There are many ideas about what makes someone a liberated master. Some think a man was a master just because he did not wear clothes, or only a kaupin. All kinds of eccentricities are listed as the traits of avadhutas, but a real avadhuta embodies a single trait: total desirelessness. That is because desire carries a great deal of baggage along with it, not the least being the ego and an entrenched sense of duality. If you have a text of the Bhagavad Gita in your computer, do a search for the words “desire,” “desires,” and “desireless.” You will be amazed at the number of times they occur. Desire and its adjuncts are the major subject of the Gita.
“Knowledge is covered by this, the constant enemy of the wise, having the form of desire which is like insatiable fire. The senses, mind, and intellect are said to be its abode. With these it deludes the embodied one by veiling his innate wisdom. Therefore, controlling the senses at the outset, kill this evil being, which destroys ordinary knowledge and supreme knowledge” (Bhagavad Gita 3:39-41).
That is how to become a master.
Many liberated beings have said that everything was their guru, meaning that they saw the One in all things manifesting as the universe which embodied the wisdom of Spirit. The ability to learn from life itself is necessary as we ascend in levels of consciousness. Further, the Self-realized understand that God is the only guru, teaching us by means of His creation. This is depicted in Swami Sivananda’s thrilling poem, Only God I Saw:
When I surveyed from Ananda Kutir, Rishikesh,
By the side of the Tehri Hills, only God I saw.
In the Ganges and the Kailas peak,
In the famous Chakra Tirtha of Naimisar also, only God I saw.
In the Dedhichi Kand of Misrik,
In the sacred Triveni of Prayag Raj too, only God I saw.
In the maya Kund of Rishikesh and
In the springs of Badri, Yamunotri and Gauri-Kund to boot, only God I saw.
In tribulation and in grief, in joy and in glee,
In sickness and in sorrow, only God I saw.
In birds and dogs, in stones and trees,
In flowers and fruits, in the sun, moon and stars, only God I saw.
In prayer and fasting, in praise and meditation,
In Japa and Asana, in Tratak and concentration, only God I saw.
In Pranayama and Nauli, in Bhasti and Neti,
In Dhouti and Vajroli, in Bhastrika and Kundalini, only God I saw.
In Brahmakara Vritti and Vedantic Nididhyasana,
In Atmic Vichara and Atmic Chintana, only God I saw.
In Kirtan and Nama Smaran, in Sravana and Vandana,
In Archana and Padasevana, in Dasya and Atmanivedana, only God I saw.
Like camphor I was melting in His fire of knowledge,
Amidst the flames outflashing, only God I saw.
My Prana entered the Brahmarandhra at the Moordha,
Then I looked with God’s eyes, only God I saw.
I passed away into nothingness, I vanished,
And lo, I was the all-living, only God I saw.
I enjoyed the Divine Aisvarya, all God’s Vibhutis,
I had Visvaroopa Darshan, the Cosmic Consciousness, only God I saw.
Glory, glory unto the Lord, hail! hail! hail! O sweet Ram.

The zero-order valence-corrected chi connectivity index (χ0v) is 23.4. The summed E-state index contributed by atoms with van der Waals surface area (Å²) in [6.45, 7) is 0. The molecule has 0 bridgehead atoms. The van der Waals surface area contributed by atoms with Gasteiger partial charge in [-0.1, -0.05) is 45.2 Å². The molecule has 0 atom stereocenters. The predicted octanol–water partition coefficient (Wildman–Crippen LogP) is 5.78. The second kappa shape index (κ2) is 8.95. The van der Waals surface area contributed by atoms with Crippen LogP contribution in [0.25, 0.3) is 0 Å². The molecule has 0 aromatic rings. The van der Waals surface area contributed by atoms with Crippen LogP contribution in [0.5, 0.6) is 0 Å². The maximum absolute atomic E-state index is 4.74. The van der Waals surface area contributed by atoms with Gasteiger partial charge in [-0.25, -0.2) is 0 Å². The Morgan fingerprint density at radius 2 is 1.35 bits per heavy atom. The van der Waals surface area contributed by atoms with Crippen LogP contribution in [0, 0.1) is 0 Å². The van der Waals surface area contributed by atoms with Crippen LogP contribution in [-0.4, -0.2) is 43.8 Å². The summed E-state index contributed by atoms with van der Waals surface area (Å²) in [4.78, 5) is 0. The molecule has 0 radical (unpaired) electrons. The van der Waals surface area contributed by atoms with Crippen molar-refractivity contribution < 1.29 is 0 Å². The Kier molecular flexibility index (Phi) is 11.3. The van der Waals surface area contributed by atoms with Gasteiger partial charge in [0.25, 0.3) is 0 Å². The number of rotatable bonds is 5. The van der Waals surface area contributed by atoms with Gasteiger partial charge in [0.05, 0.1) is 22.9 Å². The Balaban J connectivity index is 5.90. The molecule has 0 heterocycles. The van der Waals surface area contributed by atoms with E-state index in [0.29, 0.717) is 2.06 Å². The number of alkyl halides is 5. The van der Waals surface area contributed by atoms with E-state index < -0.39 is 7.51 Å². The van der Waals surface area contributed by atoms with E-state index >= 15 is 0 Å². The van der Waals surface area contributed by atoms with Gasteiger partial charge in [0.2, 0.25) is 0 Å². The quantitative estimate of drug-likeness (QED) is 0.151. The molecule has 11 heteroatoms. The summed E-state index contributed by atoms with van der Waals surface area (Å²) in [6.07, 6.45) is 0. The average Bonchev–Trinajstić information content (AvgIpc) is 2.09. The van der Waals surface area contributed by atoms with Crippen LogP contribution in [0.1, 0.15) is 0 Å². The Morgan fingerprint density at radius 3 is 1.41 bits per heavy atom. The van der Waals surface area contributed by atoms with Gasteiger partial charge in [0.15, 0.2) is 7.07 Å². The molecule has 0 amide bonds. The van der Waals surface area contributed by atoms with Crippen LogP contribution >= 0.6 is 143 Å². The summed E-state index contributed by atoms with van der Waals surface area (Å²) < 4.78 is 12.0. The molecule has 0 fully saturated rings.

Let me sing once more Thy Name–Ram Ram Ram, Om, Om, Om, only God I saw.
Evil does not exist as an entity but only as a distortion of the good. Just as any object touched by King Midas turned into gold, if an evil person is brought into intimate contact with the good he can change and resume his earlier character as good if he so wills. The beneficial effect of satsang (spiritual association) demonstrates this. This is why throughout history it has been seen that when evil people encounter great holy ones they may became drastically changed and begin living a good, even a holy, life.
In our own time, powerful figures in organized crime in India were transformed by a single meeting with perfected yogis. Oftentimes a single glimpse was sufficient to change them for the rest of their life. This occurred throughout the life of Swami Sivananda and in that of others I met in India.
A friend of mine heard Yogananda speak in the 1920s. He told me: “When Yogananda spoke on the Bhagavad Gita you knew that he understood the Gita as no other person did.” Yogananda could do the same with music. My friend said: “When Yogananda played the vina you could feel your own consciousness opening out as though vast cubes of space were opening in your own mind. This was his power.”
I would like to tell you a story that bears this out.
One Sunday day morning I was sitting with my friend Jean Page, in the SRF Cafe at the Hollywood center. I did not know it, but it was Jean’s birthday. For a few moments she closed her eyes and got very still. As she opened her eyes, the telephone rang in the office of Sister Meera who was in charge of the center and the cafe. Shortly Sister Meera came out of the office and over to our table. “Jean, how would you like a copy of the first edition of Autobiography of a Yogi?” she asked. “I would!” exclaimed Jean. “There is a woman on the phone who has one she will sell. Shall I get you her address?” As Sister Meera went back to the telephone, Jean told me: “Just now I closed my eyes and said: ‘Master, what are you going to give me for my birthday?’ And the phone rang immediately!”
It was not long before we were in Jean’s car heading for our goal. When the woman came out with the book, she said: “I would like to tell you about how I got this book. I was raised in the Catholic Church and went faithfully to Mass, but never found any peace of heart. Later I went to various churches and spiritual groups, but still I had no peace. I was always anxious and discontent inside. Then one Sunday my husband and I went to Yogananda’s church. When we came in the door, he was playing the organ; and the moment the sound entered my ears it was like my soul gave a great sigh of relief and for the first time in my life I had peace and happiness. Later on I bought this book and have had it all these years. I will never forget Yogananda and how he helped me find peace.”